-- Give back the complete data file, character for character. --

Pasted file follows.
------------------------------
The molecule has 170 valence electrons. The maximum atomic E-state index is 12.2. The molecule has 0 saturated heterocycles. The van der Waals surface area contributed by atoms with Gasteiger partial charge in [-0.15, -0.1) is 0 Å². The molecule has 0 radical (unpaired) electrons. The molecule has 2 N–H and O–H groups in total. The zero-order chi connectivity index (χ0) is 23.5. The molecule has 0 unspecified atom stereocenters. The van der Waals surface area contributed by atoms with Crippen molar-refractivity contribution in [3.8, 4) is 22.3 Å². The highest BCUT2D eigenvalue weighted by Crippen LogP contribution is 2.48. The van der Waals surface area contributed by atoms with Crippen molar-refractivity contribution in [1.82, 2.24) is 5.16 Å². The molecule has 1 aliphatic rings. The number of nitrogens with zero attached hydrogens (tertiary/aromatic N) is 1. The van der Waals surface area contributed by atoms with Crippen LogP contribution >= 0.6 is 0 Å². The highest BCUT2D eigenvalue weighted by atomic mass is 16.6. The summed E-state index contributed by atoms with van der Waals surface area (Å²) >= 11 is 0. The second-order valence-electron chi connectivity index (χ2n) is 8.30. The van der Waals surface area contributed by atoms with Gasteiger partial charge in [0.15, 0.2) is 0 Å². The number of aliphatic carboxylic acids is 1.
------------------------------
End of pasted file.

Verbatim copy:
The molecule has 170 valence electrons. The maximum atomic E-state index is 12.2. The molecule has 0 saturated heterocycles. The van der Waals surface area contributed by atoms with Gasteiger partial charge in [-0.15, -0.1) is 0 Å². The molecule has 0 radical (unpaired) electrons. The molecule has 2 N–H and O–H groups in total. The zero-order chi connectivity index (χ0) is 23.5. The molecule has 0 unspecified atom stereocenters. The van der Waals surface area contributed by atoms with Crippen molar-refractivity contribution in [3.8, 4) is 22.3 Å². The highest BCUT2D eigenvalue weighted by Crippen LogP contribution is 2.48. The van der Waals surface area contributed by atoms with Crippen molar-refractivity contribution in [1.82, 2.24) is 5.16 Å². The molecule has 1 aliphatic rings. The number of nitrogens with zero attached hydrogens (tertiary/aromatic N) is 1. The van der Waals surface area contributed by atoms with Crippen LogP contribution >= 0.6 is 0 Å². The highest BCUT2D eigenvalue weighted by atomic mass is 16.6. The summed E-state index contributed by atoms with van der Waals surface area (Å²) >= 11 is 0. The second-order valence-electron chi connectivity index (χ2n) is 8.30. The van der Waals surface area contributed by atoms with Gasteiger partial charge in [0.15, 0.2) is 0 Å². The number of aliphatic carboxylic acids is 1.